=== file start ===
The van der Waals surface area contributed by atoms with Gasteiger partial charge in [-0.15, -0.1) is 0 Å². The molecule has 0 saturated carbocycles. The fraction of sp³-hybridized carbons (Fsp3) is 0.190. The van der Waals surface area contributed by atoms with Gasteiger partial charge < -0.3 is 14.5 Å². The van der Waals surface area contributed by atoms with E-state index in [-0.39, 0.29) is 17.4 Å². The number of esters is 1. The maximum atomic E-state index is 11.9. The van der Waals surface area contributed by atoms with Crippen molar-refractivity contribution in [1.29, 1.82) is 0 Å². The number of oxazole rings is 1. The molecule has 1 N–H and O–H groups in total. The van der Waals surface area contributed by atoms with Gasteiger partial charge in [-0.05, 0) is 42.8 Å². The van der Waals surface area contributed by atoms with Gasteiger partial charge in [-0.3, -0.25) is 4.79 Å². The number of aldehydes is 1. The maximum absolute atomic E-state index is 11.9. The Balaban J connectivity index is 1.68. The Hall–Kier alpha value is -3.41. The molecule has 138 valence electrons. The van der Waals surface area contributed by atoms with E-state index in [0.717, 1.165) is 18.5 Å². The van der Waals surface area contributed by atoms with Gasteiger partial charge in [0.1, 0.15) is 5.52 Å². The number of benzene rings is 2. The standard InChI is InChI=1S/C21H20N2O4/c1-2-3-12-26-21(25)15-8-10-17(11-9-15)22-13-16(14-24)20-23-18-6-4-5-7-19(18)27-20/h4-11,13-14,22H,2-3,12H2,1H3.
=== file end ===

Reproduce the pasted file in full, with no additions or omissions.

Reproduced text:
The van der Waals surface area contributed by atoms with Gasteiger partial charge in [-0.15, -0.1) is 0 Å². The molecule has 0 saturated carbocycles. The fraction of sp³-hybridized carbons (Fsp3) is 0.190. The van der Waals surface area contributed by atoms with Gasteiger partial charge < -0.3 is 14.5 Å². The van der Waals surface area contributed by atoms with E-state index in [-0.39, 0.29) is 17.4 Å². The number of esters is 1. The maximum atomic E-state index is 11.9. The van der Waals surface area contributed by atoms with Crippen molar-refractivity contribution in [1.29, 1.82) is 0 Å². The number of oxazole rings is 1. The molecule has 1 N–H and O–H groups in total. The van der Waals surface area contributed by atoms with Gasteiger partial charge in [-0.05, 0) is 42.8 Å². The van der Waals surface area contributed by atoms with Gasteiger partial charge in [-0.3, -0.25) is 4.79 Å². The number of aldehydes is 1. The maximum absolute atomic E-state index is 11.9. The Balaban J connectivity index is 1.68. The Hall–Kier alpha value is -3.41. The molecule has 138 valence electrons. The van der Waals surface area contributed by atoms with E-state index in [0.717, 1.165) is 18.5 Å². The van der Waals surface area contributed by atoms with Gasteiger partial charge in [0.1, 0.15) is 5.52 Å². The number of benzene rings is 2. The standard InChI is InChI=1S/C21H20N2O4/c1-2-3-12-26-21(25)15-8-10-17(11-9-15)22-13-16(14-24)20-23-18-6-4-5-7-19(18)27-20/h4-11,13-14,22H,2-3,12H2,1H3.